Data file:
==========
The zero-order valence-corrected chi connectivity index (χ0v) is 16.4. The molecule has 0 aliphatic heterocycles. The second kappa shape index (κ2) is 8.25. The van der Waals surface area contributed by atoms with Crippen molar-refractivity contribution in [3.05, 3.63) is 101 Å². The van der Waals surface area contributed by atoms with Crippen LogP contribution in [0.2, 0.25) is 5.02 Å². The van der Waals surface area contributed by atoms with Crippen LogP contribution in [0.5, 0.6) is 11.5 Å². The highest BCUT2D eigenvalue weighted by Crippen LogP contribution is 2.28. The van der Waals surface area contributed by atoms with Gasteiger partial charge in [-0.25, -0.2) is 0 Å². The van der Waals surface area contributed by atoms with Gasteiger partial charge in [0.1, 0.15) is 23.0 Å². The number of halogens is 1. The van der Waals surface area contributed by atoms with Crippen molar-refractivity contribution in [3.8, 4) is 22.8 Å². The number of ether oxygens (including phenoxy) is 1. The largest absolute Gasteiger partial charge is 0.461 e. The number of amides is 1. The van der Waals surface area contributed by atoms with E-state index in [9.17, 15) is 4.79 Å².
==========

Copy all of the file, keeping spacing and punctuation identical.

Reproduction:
The zero-order valence-corrected chi connectivity index (χ0v) is 16.4. The molecule has 0 aliphatic heterocycles. The second kappa shape index (κ2) is 8.25. The van der Waals surface area contributed by atoms with Crippen molar-refractivity contribution in [3.05, 3.63) is 101 Å². The van der Waals surface area contributed by atoms with Crippen LogP contribution in [0.2, 0.25) is 5.02 Å². The van der Waals surface area contributed by atoms with Crippen LogP contribution in [0.5, 0.6) is 11.5 Å². The highest BCUT2D eigenvalue weighted by Crippen LogP contribution is 2.28. The van der Waals surface area contributed by atoms with Gasteiger partial charge in [-0.25, -0.2) is 0 Å². The van der Waals surface area contributed by atoms with Gasteiger partial charge in [0.1, 0.15) is 23.0 Å². The number of halogens is 1. The van der Waals surface area contributed by atoms with Crippen molar-refractivity contribution in [3.8, 4) is 22.8 Å². The number of ether oxygens (including phenoxy) is 1. The largest absolute Gasteiger partial charge is 0.461 e. The number of amides is 1. The van der Waals surface area contributed by atoms with E-state index in [9.17, 15) is 4.79 Å².